by Marie Sanz, AFP
The UN Human Rights Council’s annual session opens Monday determined to put more pressure on Syria’s hardline regime after publication of a list of officials suspected of crimes against humanity.
“We want Syrian authorities to give up being in denial,” said one diplomat. The Human Rights Council must “continue to put pressure on Syrian authorities”.
The annual meetings which will be opened by UN rights chief Navi Pillay and Nassir Abdulaziz Al Nasser of Qatar, president of the UN General Assembly for 2011-12, will also look into latest developments in Iran, Libya, Sri Lanka, Myanmar and North Korea.
However debates during the first three days were expected to focus on the nearly one-year deadly crackdown by the regime of Bashar al-Assad on dissent in Syria.
More than 7,600 people have been killed since the uprising against Assad’s rule erupted in March, according to the Britain-based Syrian Observatory for Human Rights monitoring group.
About 90 government ministers and senior officials, including the foreign ministers of France, Germany, Spain, Egypt and Iran, as well as Libyan Prime Minister Abdel Rahim al-Kib, were expected to attend.
Qatar, which has backed calls for an Arab peacekeeping force in Syria, and several other Arab countries, the European Union and the United States have called for an “urgent debate” on the escalating crisis on Tuesday.
“I hope that a strong political message will come from this debate with an appeal for better access to humanitarian aid, and particularly a humanitarian truce for which the ICRC continues to work,” said council president Laura Dupuy Lasserre of Uruguay.
International investigators on Thursday gave Pillay a list of Syrian military and political officials suspected of crimes against humanity that will be discussed on March 12.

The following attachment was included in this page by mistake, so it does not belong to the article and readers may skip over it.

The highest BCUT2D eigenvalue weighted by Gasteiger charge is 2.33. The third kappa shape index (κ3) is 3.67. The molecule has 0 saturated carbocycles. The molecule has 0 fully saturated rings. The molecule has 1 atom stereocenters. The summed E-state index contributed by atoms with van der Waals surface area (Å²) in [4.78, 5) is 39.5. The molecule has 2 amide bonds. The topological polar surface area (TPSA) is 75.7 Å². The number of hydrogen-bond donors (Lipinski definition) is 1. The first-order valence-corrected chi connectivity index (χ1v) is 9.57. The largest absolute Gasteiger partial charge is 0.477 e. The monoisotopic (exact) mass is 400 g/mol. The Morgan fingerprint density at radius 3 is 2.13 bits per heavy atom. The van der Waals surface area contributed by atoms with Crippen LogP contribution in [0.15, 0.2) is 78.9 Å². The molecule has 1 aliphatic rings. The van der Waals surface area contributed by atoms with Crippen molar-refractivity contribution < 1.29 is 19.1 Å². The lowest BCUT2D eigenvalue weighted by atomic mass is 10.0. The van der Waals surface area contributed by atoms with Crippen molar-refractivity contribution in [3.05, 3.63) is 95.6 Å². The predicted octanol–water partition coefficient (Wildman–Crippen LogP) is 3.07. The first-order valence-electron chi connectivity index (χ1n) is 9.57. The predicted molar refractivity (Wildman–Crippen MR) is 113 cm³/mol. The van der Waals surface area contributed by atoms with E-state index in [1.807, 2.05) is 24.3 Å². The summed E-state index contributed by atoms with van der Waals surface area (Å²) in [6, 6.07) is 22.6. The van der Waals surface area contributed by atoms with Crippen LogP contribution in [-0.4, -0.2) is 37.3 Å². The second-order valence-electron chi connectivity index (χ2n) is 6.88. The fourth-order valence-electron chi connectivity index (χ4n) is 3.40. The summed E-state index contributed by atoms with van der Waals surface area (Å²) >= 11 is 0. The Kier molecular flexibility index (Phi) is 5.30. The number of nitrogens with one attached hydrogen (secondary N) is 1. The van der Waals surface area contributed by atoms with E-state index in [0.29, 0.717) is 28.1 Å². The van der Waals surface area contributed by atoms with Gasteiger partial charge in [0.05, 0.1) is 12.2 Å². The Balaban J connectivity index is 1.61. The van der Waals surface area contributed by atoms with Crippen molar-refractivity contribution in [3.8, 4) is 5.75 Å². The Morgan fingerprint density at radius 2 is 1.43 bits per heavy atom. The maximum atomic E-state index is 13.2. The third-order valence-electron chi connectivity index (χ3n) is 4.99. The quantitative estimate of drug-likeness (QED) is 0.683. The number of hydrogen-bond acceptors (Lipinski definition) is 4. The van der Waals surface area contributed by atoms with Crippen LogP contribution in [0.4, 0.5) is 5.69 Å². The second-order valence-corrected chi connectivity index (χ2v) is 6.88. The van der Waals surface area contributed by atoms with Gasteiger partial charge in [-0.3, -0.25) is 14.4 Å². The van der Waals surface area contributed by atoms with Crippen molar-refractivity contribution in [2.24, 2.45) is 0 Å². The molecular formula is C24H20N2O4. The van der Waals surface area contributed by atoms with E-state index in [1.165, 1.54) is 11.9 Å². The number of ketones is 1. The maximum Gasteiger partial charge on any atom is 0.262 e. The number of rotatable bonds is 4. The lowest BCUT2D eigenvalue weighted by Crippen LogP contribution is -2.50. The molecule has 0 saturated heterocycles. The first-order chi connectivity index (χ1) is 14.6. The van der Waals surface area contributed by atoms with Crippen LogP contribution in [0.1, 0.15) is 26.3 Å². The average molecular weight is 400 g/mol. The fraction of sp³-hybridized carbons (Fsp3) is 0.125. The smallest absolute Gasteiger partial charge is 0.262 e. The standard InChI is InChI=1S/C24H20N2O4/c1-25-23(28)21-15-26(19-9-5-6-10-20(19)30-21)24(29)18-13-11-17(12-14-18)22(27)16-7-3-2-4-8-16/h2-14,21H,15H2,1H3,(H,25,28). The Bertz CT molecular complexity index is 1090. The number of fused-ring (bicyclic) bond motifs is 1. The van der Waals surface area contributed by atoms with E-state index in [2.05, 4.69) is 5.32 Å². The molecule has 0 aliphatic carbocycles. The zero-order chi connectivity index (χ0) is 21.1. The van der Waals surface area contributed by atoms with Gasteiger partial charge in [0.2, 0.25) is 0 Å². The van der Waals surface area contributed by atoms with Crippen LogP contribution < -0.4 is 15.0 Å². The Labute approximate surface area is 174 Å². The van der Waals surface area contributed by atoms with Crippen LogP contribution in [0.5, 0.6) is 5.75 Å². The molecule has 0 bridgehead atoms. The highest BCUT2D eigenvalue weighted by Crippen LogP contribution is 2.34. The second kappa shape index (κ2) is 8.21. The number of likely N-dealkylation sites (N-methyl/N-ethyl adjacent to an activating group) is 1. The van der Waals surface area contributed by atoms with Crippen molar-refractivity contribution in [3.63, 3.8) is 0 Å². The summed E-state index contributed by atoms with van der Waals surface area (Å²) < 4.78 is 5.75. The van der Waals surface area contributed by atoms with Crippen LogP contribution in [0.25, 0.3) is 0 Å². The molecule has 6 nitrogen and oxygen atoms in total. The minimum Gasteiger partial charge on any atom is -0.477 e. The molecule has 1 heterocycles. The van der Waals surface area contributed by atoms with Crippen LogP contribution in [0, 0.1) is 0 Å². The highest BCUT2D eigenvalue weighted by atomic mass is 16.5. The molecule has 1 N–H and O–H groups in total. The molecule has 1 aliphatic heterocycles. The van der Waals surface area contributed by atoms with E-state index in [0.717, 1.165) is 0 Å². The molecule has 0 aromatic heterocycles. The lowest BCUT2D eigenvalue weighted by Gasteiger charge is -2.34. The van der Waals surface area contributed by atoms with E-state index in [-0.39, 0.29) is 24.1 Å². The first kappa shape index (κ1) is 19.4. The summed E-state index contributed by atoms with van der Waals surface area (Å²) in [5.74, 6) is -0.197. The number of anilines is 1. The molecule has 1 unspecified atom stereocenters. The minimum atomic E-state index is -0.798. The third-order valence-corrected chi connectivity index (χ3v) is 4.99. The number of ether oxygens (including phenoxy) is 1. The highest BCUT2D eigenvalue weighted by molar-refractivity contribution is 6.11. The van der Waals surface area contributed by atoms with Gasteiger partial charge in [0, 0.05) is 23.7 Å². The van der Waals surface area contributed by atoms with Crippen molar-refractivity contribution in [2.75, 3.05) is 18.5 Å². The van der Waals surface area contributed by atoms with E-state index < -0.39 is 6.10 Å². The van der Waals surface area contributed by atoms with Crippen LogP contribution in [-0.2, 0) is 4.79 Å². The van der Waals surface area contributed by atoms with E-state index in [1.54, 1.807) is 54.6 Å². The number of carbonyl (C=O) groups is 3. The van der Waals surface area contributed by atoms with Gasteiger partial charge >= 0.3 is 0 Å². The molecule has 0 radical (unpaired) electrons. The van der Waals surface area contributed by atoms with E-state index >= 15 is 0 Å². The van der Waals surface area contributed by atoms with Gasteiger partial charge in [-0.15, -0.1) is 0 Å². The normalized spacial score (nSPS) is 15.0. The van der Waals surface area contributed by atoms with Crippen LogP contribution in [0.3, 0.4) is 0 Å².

The UN-commissioned panel said it documented a widespread and systematic pattern of gross violations by Syrian forces, “in conditions of impunity”, since March 2011.
It said Syria’s government had “manifestly failed” to protect its people, but also said it had found instances of gross abuses committed by rebel fighters, many of them army defectors.
The commission recommended the initiation of an inclusive political dialogue, bringing together the government and opposition groups.
The human rights council was expected to look into a draft resolution that would renew the panel mandate.
The council wants international pressure on the Assad regime to be stepped up, an end to the violence and better access for humanitarian aid, Eileen Chamberlain Donahoe, US ambassador to the council, told a press briefing.
A European diplomat also confirmed that the annual session which winds up on March 23 aims to agree on a “strong resolution” as the situation on the ground continued to get worse. He called the panel list “shattering”.
The council has so far held three special sessions on the festering Syria crisis and Pillay has asked the UN Security Council and General Assembly in New York to hold Assad to account for crimes against humanity.
Hasni Abidi, director of the Study and Research Centre for the Arab and Mediterranean World in Geneva, praised the council for its work in the Syria crisis, saying that “for the first time we can see that the human rights council has an edge over traditional UN bodies” in New York.
“It sets the bar very high,” he told AFP, “which means that there is no possible room left for negotiations with the Assad clan when those people are wanted for crimes against humanity.”
Religious intolerance, freedom of expression, human rights violations because of sexual orientation and minority rights are also on the menu of the four-week session.
On March 7 a debate on gay rights has been scheduled but the Organisation of Islamic Cooperation (OIC) has expressed its misgivings.
“We hope that member countries of the OIC will not boycott the debate, which would be a very negative message,” said Dupuy Lasserre.